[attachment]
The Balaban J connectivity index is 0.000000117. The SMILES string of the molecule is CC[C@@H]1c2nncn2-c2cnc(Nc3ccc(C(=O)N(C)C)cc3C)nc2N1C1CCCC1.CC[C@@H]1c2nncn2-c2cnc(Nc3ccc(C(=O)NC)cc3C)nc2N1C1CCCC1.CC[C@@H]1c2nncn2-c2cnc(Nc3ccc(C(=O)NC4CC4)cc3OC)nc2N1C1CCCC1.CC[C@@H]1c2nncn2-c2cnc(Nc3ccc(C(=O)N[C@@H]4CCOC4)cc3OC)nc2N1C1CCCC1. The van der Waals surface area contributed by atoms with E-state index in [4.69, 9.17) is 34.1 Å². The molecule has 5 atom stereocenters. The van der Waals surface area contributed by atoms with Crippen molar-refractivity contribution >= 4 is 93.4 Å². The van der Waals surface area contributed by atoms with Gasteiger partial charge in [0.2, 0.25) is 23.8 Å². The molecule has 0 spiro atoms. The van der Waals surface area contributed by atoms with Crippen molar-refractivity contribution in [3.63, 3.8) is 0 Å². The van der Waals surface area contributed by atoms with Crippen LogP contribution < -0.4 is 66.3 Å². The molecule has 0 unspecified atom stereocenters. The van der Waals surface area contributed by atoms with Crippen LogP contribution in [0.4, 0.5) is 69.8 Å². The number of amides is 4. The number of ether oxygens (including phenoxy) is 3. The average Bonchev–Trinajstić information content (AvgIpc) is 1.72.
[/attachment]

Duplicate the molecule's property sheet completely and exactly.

The Balaban J connectivity index is 0.000000117. The SMILES string of the molecule is CC[C@@H]1c2nncn2-c2cnc(Nc3ccc(C(=O)N(C)C)cc3C)nc2N1C1CCCC1.CC[C@@H]1c2nncn2-c2cnc(Nc3ccc(C(=O)NC)cc3C)nc2N1C1CCCC1.CC[C@@H]1c2nncn2-c2cnc(Nc3ccc(C(=O)NC4CC4)cc3OC)nc2N1C1CCCC1.CC[C@@H]1c2nncn2-c2cnc(Nc3ccc(C(=O)N[C@@H]4CCOC4)cc3OC)nc2N1C1CCCC1. The van der Waals surface area contributed by atoms with E-state index in [4.69, 9.17) is 34.1 Å². The molecule has 5 atom stereocenters. The van der Waals surface area contributed by atoms with Crippen molar-refractivity contribution >= 4 is 93.4 Å². The van der Waals surface area contributed by atoms with Gasteiger partial charge in [0.2, 0.25) is 23.8 Å². The molecule has 0 spiro atoms. The van der Waals surface area contributed by atoms with Crippen molar-refractivity contribution in [3.63, 3.8) is 0 Å². The van der Waals surface area contributed by atoms with Crippen LogP contribution < -0.4 is 66.3 Å². The molecule has 0 unspecified atom stereocenters. The van der Waals surface area contributed by atoms with Crippen LogP contribution in [0.4, 0.5) is 69.8 Å². The number of amides is 4. The number of ether oxygens (including phenoxy) is 3. The average Bonchev–Trinajstić information content (AvgIpc) is 1.72.